Posted by / Category Cultural Differences /

I got your attention, right? Good, that’s what I wanted. Today, I wanted to talk to you about periods. Yep, you read this right. Nowadays we talk about gender, equality, races, but let’s face it, we barely talk about periods. Why is such a simple fact of life so misunderstood? Why is it still such a taboo? If men had periods too, I am pretty sure that we would hear about it all the time! So why are we still so embarrassed? What is wrong with us?

I have lost count of the number of times I have been told “You are a bit cranky, you must have your period (wink wink!)’. The truth is that, most of the time, I don’t have my period. It is just me. If I were a man, my colleagues would say that I am firm, or that I know what I want. But no, I have to have my period, right? When confronted, my male colleagues always say that they think it is a thoughtful comment (yeah right…). Some things never change.


Some women are told that they can’t go anywhere near kitchen ustensiles when on their periods. Or that they shouldn’t use salt. Seriously? What’s next? That we can’t sneeze when we have our periods? I shouldn’t complain, because things have drastically improved. A quick research showed that, not so long ago, it was believed that period blood killed crops and rusted iron, that menstrual blood both cured and caused leprosy, and that burnt toad could cure your heavy flow (not very animal friendly, right?).

That said, in Europe, we are the lucky ones. Jessica Holland from the charity ActionAid summarises it pretty well here: “Around the world, many girls often face prejudice, shame and discrimination simply because they have their periods. These taboos can have a long-lasting impact on a girl’s life and her body, often impacting her ability to go to school and gain an education.” What does it mean? Well, simply put, some girls miss school every month simply because they have their periods. And no school means no education, leaving girls without any ways to escape from poverty.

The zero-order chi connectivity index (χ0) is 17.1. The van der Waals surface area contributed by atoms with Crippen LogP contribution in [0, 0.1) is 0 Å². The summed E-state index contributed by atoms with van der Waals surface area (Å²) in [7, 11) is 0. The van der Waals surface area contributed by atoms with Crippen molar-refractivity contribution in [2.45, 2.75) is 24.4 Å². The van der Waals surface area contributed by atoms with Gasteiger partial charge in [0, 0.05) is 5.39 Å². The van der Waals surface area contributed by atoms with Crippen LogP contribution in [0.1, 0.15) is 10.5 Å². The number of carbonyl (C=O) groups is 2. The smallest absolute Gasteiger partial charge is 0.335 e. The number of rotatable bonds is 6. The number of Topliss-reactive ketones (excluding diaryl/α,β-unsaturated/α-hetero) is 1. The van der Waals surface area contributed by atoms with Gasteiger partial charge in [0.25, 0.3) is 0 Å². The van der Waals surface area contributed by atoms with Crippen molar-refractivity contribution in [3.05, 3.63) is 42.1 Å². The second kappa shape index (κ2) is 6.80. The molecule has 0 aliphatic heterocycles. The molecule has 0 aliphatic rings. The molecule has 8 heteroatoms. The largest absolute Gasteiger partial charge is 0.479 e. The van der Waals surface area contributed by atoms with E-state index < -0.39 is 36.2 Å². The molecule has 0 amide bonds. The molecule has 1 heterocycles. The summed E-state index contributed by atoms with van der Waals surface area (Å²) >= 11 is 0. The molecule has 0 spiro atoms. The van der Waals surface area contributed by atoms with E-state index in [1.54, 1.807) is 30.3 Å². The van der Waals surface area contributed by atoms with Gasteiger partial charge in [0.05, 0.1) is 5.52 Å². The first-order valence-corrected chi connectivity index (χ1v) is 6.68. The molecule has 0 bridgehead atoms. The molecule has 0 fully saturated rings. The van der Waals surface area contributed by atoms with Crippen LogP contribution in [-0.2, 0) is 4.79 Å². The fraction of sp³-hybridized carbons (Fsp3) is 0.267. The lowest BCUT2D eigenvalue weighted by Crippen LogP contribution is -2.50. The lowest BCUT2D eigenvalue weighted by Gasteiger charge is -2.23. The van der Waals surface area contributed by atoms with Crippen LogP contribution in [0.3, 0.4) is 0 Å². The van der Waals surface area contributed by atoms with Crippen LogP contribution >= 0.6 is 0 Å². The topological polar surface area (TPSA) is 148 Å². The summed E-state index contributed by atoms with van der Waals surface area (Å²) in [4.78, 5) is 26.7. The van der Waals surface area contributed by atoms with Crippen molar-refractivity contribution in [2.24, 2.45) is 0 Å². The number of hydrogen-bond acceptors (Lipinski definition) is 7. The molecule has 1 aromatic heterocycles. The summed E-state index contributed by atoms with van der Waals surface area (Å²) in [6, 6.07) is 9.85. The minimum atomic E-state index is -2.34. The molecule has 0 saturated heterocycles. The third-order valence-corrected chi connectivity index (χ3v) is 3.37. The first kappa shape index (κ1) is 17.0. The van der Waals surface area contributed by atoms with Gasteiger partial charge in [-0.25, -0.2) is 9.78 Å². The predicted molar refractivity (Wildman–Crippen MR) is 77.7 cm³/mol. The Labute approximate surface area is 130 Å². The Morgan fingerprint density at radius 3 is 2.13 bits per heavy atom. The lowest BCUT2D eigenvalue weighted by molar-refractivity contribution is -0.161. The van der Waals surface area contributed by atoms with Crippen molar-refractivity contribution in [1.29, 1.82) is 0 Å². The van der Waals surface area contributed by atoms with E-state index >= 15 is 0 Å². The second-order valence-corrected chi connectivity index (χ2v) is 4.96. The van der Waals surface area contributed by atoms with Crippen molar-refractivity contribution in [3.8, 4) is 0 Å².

Things can take an even more more sinister turn: in Nepal, menstruation can mean days in isolation. In some rural villages, many women and girls spend their periods in an animal shed or a separate shed built outside their homes. Lovely, right?  This isolation practice is known as chhaupadi. Outlawed in 2005, its persistence is attracting growing press attention and an intensifying public health spotlight. That said, it still exists.

Vintage period adverts reimagined to highlight global taboos about periodsAccording to the authors of The Curse: A Cultural History Of Menstruation, the French once believed that a baby born from period sex would be “puny, languid, and moribund, subject to an infinity of fetid maladies, foul and stinking”. Charming. That said, I must admit that things have changed in my home country, and several friends of mine told me that they find a woman on her period very sexy. Period sex is on the rise, apparently. You’ve got to love the French sometimes!

So what’s my point? Well, it’s very simple: I believe that no girl should miss out because she has her period. In this day and age, pads and sanitation products should be easily available, and it’s time to stop all the silly myths about periods. After all, wherever we are from, women are just, well, women. So don’t forget to support ActionAid action to empower women who suffer when they have their periods, share this post and please, avoid the silly jokes about ‘this time of the month’. Frankly, it’s time to move on. And we have heard them all before!